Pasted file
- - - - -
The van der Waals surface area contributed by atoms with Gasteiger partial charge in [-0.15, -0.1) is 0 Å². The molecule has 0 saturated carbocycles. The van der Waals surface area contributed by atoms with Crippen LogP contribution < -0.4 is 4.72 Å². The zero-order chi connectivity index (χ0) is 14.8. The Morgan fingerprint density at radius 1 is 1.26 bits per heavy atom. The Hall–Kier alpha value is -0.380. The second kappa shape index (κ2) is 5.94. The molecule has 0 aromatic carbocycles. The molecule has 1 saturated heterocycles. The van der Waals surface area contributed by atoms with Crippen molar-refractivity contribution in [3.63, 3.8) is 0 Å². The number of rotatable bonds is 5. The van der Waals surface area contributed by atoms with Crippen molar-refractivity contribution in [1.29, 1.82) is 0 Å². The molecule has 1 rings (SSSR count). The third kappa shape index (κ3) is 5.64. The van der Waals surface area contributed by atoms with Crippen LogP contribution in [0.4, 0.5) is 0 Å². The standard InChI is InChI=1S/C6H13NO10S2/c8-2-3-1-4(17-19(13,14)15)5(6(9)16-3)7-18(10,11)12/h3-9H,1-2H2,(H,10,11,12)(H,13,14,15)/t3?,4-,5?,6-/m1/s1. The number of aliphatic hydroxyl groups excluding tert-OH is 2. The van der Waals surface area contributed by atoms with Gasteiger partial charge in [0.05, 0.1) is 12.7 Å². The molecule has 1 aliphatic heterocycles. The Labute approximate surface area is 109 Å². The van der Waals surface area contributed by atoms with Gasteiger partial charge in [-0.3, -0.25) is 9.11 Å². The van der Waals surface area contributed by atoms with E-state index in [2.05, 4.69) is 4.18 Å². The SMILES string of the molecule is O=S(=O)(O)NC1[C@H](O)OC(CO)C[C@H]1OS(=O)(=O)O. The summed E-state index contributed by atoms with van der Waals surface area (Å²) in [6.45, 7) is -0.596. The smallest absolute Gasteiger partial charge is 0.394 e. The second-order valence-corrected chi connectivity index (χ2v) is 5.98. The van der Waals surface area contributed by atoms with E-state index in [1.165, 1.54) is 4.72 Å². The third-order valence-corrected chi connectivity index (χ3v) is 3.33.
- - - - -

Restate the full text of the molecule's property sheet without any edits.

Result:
The van der Waals surface area contributed by atoms with Gasteiger partial charge in [-0.15, -0.1) is 0 Å². The molecule has 0 saturated carbocycles. The van der Waals surface area contributed by atoms with Crippen LogP contribution < -0.4 is 4.72 Å². The zero-order chi connectivity index (χ0) is 14.8. The Morgan fingerprint density at radius 1 is 1.26 bits per heavy atom. The Hall–Kier alpha value is -0.380. The second kappa shape index (κ2) is 5.94. The molecule has 0 aromatic carbocycles. The molecule has 1 saturated heterocycles. The van der Waals surface area contributed by atoms with Crippen molar-refractivity contribution in [3.63, 3.8) is 0 Å². The number of rotatable bonds is 5. The van der Waals surface area contributed by atoms with Crippen molar-refractivity contribution in [1.29, 1.82) is 0 Å². The molecule has 1 rings (SSSR count). The third kappa shape index (κ3) is 5.64. The van der Waals surface area contributed by atoms with Crippen LogP contribution in [0.4, 0.5) is 0 Å². The standard InChI is InChI=1S/C6H13NO10S2/c8-2-3-1-4(17-19(13,14)15)5(6(9)16-3)7-18(10,11)12/h3-9H,1-2H2,(H,10,11,12)(H,13,14,15)/t3?,4-,5?,6-/m1/s1. The number of aliphatic hydroxyl groups excluding tert-OH is 2. The van der Waals surface area contributed by atoms with Gasteiger partial charge in [0.05, 0.1) is 12.7 Å². The molecule has 1 aliphatic heterocycles. The Labute approximate surface area is 109 Å². The van der Waals surface area contributed by atoms with Gasteiger partial charge in [-0.3, -0.25) is 9.11 Å². The van der Waals surface area contributed by atoms with E-state index in [2.05, 4.69) is 4.18 Å². The SMILES string of the molecule is O=S(=O)(O)NC1[C@H](O)OC(CO)C[C@H]1OS(=O)(=O)O. The summed E-state index contributed by atoms with van der Waals surface area (Å²) in [6.45, 7) is -0.596. The smallest absolute Gasteiger partial charge is 0.394 e. The second-order valence-corrected chi connectivity index (χ2v) is 5.98. The van der Waals surface area contributed by atoms with E-state index in [1.165, 1.54) is 4.72 Å². The third-order valence-corrected chi connectivity index (χ3v) is 3.33.